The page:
Boeing production halt, Sounders win top Washington stories
Boeing announcing the halting of production of its troubled 737 Max airliner was voted Washington state’s top news story of 2019 by Associated Press staff.
Other top news items of the past 12 months included the Sounders winning their second MLS Cup, Jay Inslee’s run for president and Amazon’s big-money backfire in Seattle City Council elections.
Here are 2019′s Top Washington stories:
1)BOEING-737 MAX: In December the Boeing Co. said it would temporarily stop producing its grounded 737 Max jet as it struggles to get approval from regulators to put the plane back in the air. Production would halt at its Renton, Washington, plant, though the company said it didn’t expect immediate layoffs. The Max has been grounded since March after crashes in Indonesia and Ethiopia that killed a total of 346 people.
2)DOWNTOWN SEATTLE TUNNEL OPENS: A new, four-lane tunnel under downtown Seattle opened in February, marking the completion of a $3.3 billion project to replace an earthquake-damaged waterfront bridge. The tunnel, bookended by the tech-centric South Lake Union neighborhood and the city’s sports stadiums, opened three years behind schedule. It replaced the iconic Alaskan Way Viaduct.
3)SOUNDERS BIG WIN: In November the Seattle Sounders won the team’s second MLS Cup, besting Toronto 3-1. The game was played in Seattle before 69,274 people, the largest crowd to see a soccer match in Seattle, and the second-largest to witness an MLS Cup final. Seattle became the sixth franchise in league history with multiple titles.
4)LAWMAKER LABELED ‘DOMESTIC TERRORIST’: A report released in December found that state Rep. Matt Shea, R-Spokane Valley, took part in “domestic terrorism” against the United States during a 2016 standoff at a wildlife refuge in Oregon and traveled throughout the West meeting with far-right extremist groups. Shea has been suspended from the GOP caucus. He says he won’t resign and has called the report prepared for the Legislature “a sham investigation.”
5)UW FOOTBALL COACH QUITS: Following his team’s seventh straight Apple Cup victory over the Cougars, Washington football coach Chris Peterson unexpectedly resigned. Petersen had been one of college football’s most successful coaches over the last two decades, going 147-38 combined during his time at Boise State and Washington. With the Huskies, Petersen has a 55-26 record, won two Pac-12 titles.
6)DEADLY CRANE COLLAPSE: In April a crane collapsed in Seattle’s booming South Lake Union neighborhood, landing on traffic below. Two iron workers on the crane and two people in cars were killed. The crane had been used in the construction of a Google office building. An investigation found that the crane toppled in a wind gust because the workers who were disassembling it prematurely removed pins securing sections of the crane’s mast.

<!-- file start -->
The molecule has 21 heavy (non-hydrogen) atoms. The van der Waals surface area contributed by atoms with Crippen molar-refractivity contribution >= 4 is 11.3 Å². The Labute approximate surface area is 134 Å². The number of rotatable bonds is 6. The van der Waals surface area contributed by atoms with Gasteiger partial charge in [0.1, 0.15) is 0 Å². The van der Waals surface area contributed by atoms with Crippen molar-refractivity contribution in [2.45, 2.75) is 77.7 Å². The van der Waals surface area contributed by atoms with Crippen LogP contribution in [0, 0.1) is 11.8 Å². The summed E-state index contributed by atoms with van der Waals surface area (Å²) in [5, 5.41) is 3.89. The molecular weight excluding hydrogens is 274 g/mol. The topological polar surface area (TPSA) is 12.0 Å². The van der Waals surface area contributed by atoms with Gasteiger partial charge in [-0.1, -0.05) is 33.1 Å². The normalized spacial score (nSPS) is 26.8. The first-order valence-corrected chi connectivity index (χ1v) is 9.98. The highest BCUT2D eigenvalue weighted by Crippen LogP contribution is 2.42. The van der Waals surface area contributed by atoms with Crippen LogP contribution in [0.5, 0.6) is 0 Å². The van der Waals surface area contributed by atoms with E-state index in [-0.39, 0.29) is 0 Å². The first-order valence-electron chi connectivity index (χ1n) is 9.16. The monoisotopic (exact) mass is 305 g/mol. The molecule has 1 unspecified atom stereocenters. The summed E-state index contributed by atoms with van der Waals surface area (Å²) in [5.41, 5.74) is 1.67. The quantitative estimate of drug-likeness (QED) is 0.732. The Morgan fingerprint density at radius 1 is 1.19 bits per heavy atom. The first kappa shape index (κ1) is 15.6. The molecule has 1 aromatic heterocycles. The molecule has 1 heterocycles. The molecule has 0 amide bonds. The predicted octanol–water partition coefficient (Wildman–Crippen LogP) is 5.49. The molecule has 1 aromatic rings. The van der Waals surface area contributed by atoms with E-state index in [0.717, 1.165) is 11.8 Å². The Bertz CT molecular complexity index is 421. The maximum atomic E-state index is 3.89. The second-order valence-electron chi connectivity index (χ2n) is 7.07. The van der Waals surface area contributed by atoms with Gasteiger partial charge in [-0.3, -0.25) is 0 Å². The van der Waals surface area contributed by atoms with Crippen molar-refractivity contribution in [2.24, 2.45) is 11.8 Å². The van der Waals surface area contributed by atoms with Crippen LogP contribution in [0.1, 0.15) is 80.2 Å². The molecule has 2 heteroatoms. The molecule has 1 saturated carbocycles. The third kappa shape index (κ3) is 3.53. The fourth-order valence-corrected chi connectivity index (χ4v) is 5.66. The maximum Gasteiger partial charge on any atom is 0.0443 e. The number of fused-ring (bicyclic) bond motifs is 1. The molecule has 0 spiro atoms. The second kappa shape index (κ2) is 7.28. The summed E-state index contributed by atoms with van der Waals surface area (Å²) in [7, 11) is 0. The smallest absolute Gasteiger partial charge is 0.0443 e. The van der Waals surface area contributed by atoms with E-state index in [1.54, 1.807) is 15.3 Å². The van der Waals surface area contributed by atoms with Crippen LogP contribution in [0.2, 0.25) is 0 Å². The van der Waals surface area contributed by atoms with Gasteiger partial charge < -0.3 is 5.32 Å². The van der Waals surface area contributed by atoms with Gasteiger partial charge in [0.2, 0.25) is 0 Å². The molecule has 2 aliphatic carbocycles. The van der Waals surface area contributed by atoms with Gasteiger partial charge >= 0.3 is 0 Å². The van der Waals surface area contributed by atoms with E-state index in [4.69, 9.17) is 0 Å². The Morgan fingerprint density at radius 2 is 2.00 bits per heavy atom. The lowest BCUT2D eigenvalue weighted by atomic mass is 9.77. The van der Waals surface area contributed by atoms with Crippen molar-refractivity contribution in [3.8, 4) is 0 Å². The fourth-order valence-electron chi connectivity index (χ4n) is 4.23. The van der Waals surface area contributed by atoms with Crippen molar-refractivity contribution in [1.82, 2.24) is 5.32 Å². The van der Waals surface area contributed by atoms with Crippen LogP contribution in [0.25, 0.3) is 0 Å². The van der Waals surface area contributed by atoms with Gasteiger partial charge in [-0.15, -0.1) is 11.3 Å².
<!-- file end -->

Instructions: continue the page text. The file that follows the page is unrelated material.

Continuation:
7)INSLEE RUNS FOR PRESIDENT: Gov. Jay Inslee mounted a campaign for the 2020 Democratic presidential nomination, the first-high profile Washingtonian to make a bid for the nation’s highest office since 1976 when Sen. Henry M. “Scoop” Jackson ran as a Democrat. Inslee made climate change the central theme of his campaign, which attracted positive media attention but failed to gain traction with voters. He dropped out in August and announced he would instead seek a third term as governor.
8)PUBLIC RECORDS RULING: The Washington Supreme Court ruled in December that state lawmakers are subject to the same public disclosure rules that apply to other elected officials and agencies. The justices heard arguments in June on the appeal of a case that was sparked by a September 2017 lawsuit filed by a media coalition led by The Associated Press. Lawmakers had long said they are not subject to the law that applies to officials across the state, from school board members and county commissioners to agency heads.
9)EDGAR IN HALL OF FAME: In July Edgar Martinez was inducted into the Baseball Hall of Fame. The long-time Mariners designated hitter was a seven-time All-Star and won the Silver Slugger Award five times during the 18 years he spent in Seattle. . When he retired, Martinez was one of only six players in history with a .300 batting average, .400 on-base percentage, .500 slugging percentage, 500 doubles and 300 home runs.
10)AMAZON-SEATTLE ELECTIONS: Amazon spent $1.5 million this election season to try to get a more business-friendly City Council in its Seattle hometown. The e-commerce giant’s plunge into local politics didn’t pan out as the company hoped. Democratic presidential candidates Bernie Sanders and Elizabeth Warren accused Amazon of trying to buy the council and most of the business-backed candidates lost, meaning when the new council convenes in January new taxes on big businesses will almost certainly be on the table.